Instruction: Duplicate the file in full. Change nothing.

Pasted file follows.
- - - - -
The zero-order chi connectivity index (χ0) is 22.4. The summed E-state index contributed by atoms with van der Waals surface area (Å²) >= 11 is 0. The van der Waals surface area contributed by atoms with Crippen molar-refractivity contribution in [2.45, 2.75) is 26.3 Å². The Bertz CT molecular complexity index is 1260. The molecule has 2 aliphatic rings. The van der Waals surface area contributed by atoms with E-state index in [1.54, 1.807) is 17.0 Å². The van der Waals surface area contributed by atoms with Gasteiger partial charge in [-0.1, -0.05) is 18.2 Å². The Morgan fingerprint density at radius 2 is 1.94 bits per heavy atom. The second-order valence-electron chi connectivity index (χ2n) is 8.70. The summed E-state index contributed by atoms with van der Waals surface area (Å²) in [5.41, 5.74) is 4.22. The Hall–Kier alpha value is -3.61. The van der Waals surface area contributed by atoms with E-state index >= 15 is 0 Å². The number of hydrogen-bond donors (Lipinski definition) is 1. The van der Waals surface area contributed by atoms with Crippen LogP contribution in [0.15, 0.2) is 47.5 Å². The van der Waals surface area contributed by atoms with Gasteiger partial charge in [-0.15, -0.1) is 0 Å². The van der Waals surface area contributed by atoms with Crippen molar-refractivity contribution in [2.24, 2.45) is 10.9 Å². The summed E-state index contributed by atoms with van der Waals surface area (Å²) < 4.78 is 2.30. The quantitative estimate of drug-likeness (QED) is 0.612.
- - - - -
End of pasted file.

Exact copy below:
The zero-order chi connectivity index (χ0) is 22.4. The summed E-state index contributed by atoms with van der Waals surface area (Å²) >= 11 is 0. The van der Waals surface area contributed by atoms with Crippen molar-refractivity contribution in [2.45, 2.75) is 26.3 Å². The Bertz CT molecular complexity index is 1260. The molecule has 2 aliphatic rings. The van der Waals surface area contributed by atoms with E-state index in [1.54, 1.807) is 17.0 Å². The van der Waals surface area contributed by atoms with Gasteiger partial charge in [-0.1, -0.05) is 18.2 Å². The Morgan fingerprint density at radius 2 is 1.94 bits per heavy atom. The second-order valence-electron chi connectivity index (χ2n) is 8.70. The summed E-state index contributed by atoms with van der Waals surface area (Å²) in [5.41, 5.74) is 4.22. The Hall–Kier alpha value is -3.61. The van der Waals surface area contributed by atoms with E-state index >= 15 is 0 Å². The number of hydrogen-bond donors (Lipinski definition) is 1. The van der Waals surface area contributed by atoms with Crippen LogP contribution in [0.15, 0.2) is 47.5 Å². The van der Waals surface area contributed by atoms with Gasteiger partial charge in [-0.15, -0.1) is 0 Å². The van der Waals surface area contributed by atoms with Crippen molar-refractivity contribution in [2.24, 2.45) is 10.9 Å². The summed E-state index contributed by atoms with van der Waals surface area (Å²) < 4.78 is 2.30. The quantitative estimate of drug-likeness (QED) is 0.612.